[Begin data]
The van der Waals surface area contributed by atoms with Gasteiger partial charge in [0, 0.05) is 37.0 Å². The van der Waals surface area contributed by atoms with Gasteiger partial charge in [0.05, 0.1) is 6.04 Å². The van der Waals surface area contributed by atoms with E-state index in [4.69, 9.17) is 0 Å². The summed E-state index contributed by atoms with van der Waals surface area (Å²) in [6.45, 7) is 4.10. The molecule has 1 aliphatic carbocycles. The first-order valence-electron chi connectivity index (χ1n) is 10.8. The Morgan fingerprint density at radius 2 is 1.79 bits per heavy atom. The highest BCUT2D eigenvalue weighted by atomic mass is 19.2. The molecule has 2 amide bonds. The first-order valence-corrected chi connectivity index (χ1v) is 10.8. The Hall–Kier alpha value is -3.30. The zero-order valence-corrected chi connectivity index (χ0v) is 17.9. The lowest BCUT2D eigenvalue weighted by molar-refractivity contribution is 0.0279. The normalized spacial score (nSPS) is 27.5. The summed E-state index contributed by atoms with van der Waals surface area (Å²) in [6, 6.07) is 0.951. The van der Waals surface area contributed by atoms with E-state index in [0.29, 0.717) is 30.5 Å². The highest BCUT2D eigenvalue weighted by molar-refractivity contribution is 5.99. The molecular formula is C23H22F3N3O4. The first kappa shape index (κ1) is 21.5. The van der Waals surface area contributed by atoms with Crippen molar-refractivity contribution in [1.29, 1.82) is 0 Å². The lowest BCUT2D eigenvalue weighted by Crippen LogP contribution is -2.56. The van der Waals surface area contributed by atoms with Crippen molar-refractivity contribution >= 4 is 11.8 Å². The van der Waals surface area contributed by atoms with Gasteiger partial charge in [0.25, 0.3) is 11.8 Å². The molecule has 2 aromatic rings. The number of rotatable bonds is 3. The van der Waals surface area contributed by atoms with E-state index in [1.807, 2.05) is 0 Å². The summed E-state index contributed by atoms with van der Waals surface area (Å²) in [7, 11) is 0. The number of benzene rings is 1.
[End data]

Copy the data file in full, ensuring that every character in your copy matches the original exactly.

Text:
The van der Waals surface area contributed by atoms with Gasteiger partial charge in [0, 0.05) is 37.0 Å². The van der Waals surface area contributed by atoms with Gasteiger partial charge in [0.05, 0.1) is 6.04 Å². The van der Waals surface area contributed by atoms with E-state index in [4.69, 9.17) is 0 Å². The summed E-state index contributed by atoms with van der Waals surface area (Å²) in [6.45, 7) is 4.10. The molecule has 1 aliphatic carbocycles. The first-order valence-electron chi connectivity index (χ1n) is 10.8. The Morgan fingerprint density at radius 2 is 1.79 bits per heavy atom. The highest BCUT2D eigenvalue weighted by atomic mass is 19.2. The molecule has 2 amide bonds. The first-order valence-corrected chi connectivity index (χ1v) is 10.8. The Hall–Kier alpha value is -3.30. The zero-order valence-corrected chi connectivity index (χ0v) is 17.9. The lowest BCUT2D eigenvalue weighted by molar-refractivity contribution is 0.0279. The normalized spacial score (nSPS) is 27.5. The summed E-state index contributed by atoms with van der Waals surface area (Å²) in [6, 6.07) is 0.951. The van der Waals surface area contributed by atoms with E-state index in [0.29, 0.717) is 30.5 Å². The highest BCUT2D eigenvalue weighted by molar-refractivity contribution is 5.99. The molecular formula is C23H22F3N3O4. The first kappa shape index (κ1) is 21.5. The van der Waals surface area contributed by atoms with Crippen molar-refractivity contribution in [1.29, 1.82) is 0 Å². The lowest BCUT2D eigenvalue weighted by Crippen LogP contribution is -2.56. The van der Waals surface area contributed by atoms with Crippen molar-refractivity contribution >= 4 is 11.8 Å². The van der Waals surface area contributed by atoms with Gasteiger partial charge in [0.25, 0.3) is 11.8 Å². The molecule has 2 aromatic rings. The number of rotatable bonds is 3. The van der Waals surface area contributed by atoms with E-state index in [1.807, 2.05) is 0 Å². The summed E-state index contributed by atoms with van der Waals surface area (Å²) in [7, 11) is 0. The number of benzene rings is 1.